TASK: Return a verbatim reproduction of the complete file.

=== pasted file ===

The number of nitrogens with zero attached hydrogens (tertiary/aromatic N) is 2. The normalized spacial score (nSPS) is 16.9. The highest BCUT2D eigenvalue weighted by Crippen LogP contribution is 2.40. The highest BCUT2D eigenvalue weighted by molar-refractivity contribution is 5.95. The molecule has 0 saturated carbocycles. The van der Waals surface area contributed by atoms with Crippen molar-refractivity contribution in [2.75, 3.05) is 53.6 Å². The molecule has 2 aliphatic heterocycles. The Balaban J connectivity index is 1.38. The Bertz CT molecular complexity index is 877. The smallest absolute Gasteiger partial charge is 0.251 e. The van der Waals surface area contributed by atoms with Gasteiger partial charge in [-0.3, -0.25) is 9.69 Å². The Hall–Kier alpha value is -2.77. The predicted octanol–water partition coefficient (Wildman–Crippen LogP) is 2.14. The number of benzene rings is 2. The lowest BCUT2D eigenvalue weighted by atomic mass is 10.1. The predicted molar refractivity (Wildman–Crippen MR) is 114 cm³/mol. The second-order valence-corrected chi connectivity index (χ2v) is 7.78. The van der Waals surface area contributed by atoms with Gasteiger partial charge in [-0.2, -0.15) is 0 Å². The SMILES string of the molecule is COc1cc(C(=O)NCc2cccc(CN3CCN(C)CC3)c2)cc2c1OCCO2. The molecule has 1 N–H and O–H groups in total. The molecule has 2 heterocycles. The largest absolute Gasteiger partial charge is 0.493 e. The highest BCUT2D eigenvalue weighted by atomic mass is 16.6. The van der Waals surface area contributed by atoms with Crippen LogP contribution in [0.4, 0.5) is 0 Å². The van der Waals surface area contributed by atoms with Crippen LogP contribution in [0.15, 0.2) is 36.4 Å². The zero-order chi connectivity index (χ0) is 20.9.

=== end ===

The number of nitrogens with zero attached hydrogens (tertiary/aromatic N) is 2. The normalized spacial score (nSPS) is 16.9. The highest BCUT2D eigenvalue weighted by Crippen LogP contribution is 2.40. The highest BCUT2D eigenvalue weighted by molar-refractivity contribution is 5.95. The molecule has 0 saturated carbocycles. The van der Waals surface area contributed by atoms with Crippen molar-refractivity contribution in [2.75, 3.05) is 53.6 Å². The molecule has 2 aliphatic heterocycles. The Balaban J connectivity index is 1.38. The Bertz CT molecular complexity index is 877. The smallest absolute Gasteiger partial charge is 0.251 e. The van der Waals surface area contributed by atoms with Gasteiger partial charge in [-0.3, -0.25) is 9.69 Å². The Hall–Kier alpha value is -2.77. The predicted octanol–water partition coefficient (Wildman–Crippen LogP) is 2.14. The number of benzene rings is 2. The lowest BCUT2D eigenvalue weighted by atomic mass is 10.1. The predicted molar refractivity (Wildman–Crippen MR) is 114 cm³/mol. The second-order valence-corrected chi connectivity index (χ2v) is 7.78. The van der Waals surface area contributed by atoms with Gasteiger partial charge in [-0.2, -0.15) is 0 Å². The SMILES string of the molecule is COc1cc(C(=O)NCc2cccc(CN3CCN(C)CC3)c2)cc2c1OCCO2. The molecule has 1 N–H and O–H groups in total. The molecule has 2 heterocycles. The largest absolute Gasteiger partial charge is 0.493 e. The highest BCUT2D eigenvalue weighted by atomic mass is 16.6. The van der Waals surface area contributed by atoms with Crippen LogP contribution in [0.4, 0.5) is 0 Å². The van der Waals surface area contributed by atoms with Crippen LogP contribution in [0.15, 0.2) is 36.4 Å². The zero-order chi connectivity index (χ0) is 20.9.